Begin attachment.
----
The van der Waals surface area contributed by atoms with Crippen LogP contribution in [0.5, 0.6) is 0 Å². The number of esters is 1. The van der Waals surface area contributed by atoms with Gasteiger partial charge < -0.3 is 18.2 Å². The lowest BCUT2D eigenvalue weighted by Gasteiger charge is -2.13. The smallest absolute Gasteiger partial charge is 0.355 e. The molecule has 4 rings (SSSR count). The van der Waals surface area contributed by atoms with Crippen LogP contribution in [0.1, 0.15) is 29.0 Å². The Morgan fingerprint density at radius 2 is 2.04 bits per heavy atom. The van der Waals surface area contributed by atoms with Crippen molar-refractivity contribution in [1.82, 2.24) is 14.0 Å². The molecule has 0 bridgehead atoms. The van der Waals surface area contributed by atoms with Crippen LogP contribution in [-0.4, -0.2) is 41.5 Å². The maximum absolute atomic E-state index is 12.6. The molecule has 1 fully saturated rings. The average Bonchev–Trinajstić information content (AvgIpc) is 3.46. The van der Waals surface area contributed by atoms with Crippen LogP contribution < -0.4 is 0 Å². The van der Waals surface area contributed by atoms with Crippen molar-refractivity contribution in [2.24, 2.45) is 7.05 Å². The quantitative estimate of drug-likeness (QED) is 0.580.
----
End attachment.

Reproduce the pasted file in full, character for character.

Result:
The van der Waals surface area contributed by atoms with Crippen LogP contribution in [0.5, 0.6) is 0 Å². The number of esters is 1. The van der Waals surface area contributed by atoms with Gasteiger partial charge < -0.3 is 18.2 Å². The lowest BCUT2D eigenvalue weighted by Gasteiger charge is -2.13. The smallest absolute Gasteiger partial charge is 0.355 e. The molecule has 4 rings (SSSR count). The van der Waals surface area contributed by atoms with Crippen LogP contribution in [0.1, 0.15) is 29.0 Å². The Morgan fingerprint density at radius 2 is 2.04 bits per heavy atom. The van der Waals surface area contributed by atoms with Crippen molar-refractivity contribution in [1.82, 2.24) is 14.0 Å². The molecule has 0 bridgehead atoms. The van der Waals surface area contributed by atoms with Crippen LogP contribution in [-0.4, -0.2) is 41.5 Å². The maximum absolute atomic E-state index is 12.6. The molecule has 1 fully saturated rings. The average Bonchev–Trinajstić information content (AvgIpc) is 3.46. The van der Waals surface area contributed by atoms with Crippen LogP contribution < -0.4 is 0 Å². The van der Waals surface area contributed by atoms with Crippen molar-refractivity contribution in [2.24, 2.45) is 7.05 Å². The quantitative estimate of drug-likeness (QED) is 0.580.